Subsidence risk – what do homeowners really know?

Soaring summer temperatures partly behind increase in claims

Subsidence risk – what do homeowners really know?


By Gabriel Olano

More than half (51%) of homeowners are not able to identify the signs of subsidence, exposing their homes to risk, according to a study by LV= General Insurance.

Subsidence is when the ground beneath a property sinks because the soil is unstable. While a large majority (87%) of surveyed homeowners claim to understand what subsidence is, many are unable to correctly identify signs of the phenomenon, such as large cracks in walls and sloping floors, with many identifying false signs, such as tilting of trees outside or bulging floorboards.

According to the insurer, it has seen a 49% increase in subsidence claims, with larger claims costing around £30,000 and some even exceeding £500,000. This leap has partly been driven by the huge increase in building surveys related to house sales, as well as soaring summer temperatures. LV= added that the last major spike in subsidence claims occurred in 2018, with a 51% increase from the previous year due to another exceptionally hot year.

Among those who have spotted signs of subsidence in their homes, 51% said that they had contacted their insurer. Meanwhile, over a fifth (22%) had professional checks undertaken by building surveyors. However, over a quarter (26%) did not take any action.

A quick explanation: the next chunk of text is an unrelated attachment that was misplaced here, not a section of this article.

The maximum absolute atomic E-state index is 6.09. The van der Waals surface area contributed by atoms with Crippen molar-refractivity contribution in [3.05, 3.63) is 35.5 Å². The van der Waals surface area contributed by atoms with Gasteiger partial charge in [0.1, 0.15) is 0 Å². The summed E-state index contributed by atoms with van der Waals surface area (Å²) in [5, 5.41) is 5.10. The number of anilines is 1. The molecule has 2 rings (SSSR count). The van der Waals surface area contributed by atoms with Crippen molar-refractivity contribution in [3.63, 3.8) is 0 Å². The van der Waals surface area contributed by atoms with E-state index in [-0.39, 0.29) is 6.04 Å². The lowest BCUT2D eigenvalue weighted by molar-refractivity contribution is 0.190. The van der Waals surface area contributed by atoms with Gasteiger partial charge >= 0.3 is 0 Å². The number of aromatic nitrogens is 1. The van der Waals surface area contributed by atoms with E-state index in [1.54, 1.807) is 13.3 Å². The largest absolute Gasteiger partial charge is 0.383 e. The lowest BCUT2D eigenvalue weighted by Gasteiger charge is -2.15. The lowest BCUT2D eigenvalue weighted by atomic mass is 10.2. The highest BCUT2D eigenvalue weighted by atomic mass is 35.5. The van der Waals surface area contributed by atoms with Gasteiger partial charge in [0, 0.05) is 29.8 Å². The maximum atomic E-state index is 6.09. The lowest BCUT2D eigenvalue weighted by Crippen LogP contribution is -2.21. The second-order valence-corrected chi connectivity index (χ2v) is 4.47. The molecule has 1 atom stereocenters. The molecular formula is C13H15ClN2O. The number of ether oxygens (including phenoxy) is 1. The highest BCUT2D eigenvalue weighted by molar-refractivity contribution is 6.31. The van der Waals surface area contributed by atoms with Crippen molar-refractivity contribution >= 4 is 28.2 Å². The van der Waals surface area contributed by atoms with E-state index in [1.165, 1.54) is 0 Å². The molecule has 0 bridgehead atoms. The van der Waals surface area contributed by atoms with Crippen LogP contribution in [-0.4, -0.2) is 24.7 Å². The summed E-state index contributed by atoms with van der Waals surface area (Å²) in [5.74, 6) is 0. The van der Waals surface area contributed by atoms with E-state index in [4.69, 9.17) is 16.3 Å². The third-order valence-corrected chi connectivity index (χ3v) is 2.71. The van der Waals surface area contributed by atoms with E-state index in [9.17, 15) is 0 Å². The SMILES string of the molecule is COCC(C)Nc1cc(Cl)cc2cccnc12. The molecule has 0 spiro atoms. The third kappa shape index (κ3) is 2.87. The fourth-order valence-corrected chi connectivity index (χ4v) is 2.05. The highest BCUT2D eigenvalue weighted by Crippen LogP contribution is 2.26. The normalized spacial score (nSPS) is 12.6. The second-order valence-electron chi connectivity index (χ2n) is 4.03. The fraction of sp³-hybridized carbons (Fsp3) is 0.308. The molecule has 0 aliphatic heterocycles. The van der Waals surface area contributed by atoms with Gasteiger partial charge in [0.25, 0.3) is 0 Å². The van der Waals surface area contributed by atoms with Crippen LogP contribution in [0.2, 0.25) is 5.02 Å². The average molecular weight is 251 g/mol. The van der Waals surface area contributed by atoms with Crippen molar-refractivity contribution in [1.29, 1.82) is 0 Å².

Knowledge about subsidence was also subpar, with 53% of homeowners saying they don’t know if subsidence damage is even covered by their current buildings insurance policy.

According to LV=, subsidence cover is a standard part of its buildings insurance products. Aside from repair and corrective measures, it also covers alternative accommodation should customers need to move out of their home while the work is carried out.     

Clay shrinkage and soil erosion are the main causes of subsidence in the UK, accounting for over 90% of claims. Yet, the majority of homeowners (55%) don’t know what type of soil their home’s foundations are built on.

Soils with high clay or sand content are the most prone to subsidence. Homeowners with properties built on clay soil must keep the area hydrated to stop shrinkage and cracking. Laying gravel or grass can help also help with water drainage. Meanwhile, those in sandy areas should always check pipes and drainage systems for leaks, which can wash away or soften the soil.

“During the summer months, intense heat can affect our foundations and lead to subsidence, especially if your home is built on clay soil,” said Martin Milliner, claims director at LV= General Insurance. “Our research has found that many homeowners don’t fully understand the significant signs of subsidence, and we want to help consumers be confident enough to spot them at an early stage.

“It’s also a good idea to carry out any precautions on your home, as making small changes early on can help make a difference. From our research, we can also see that a high proportion of homeowners don’t know if their buildings insurance covers subsidence, and I’d encourage them to check so it’s not a potential costly problem in the future.”

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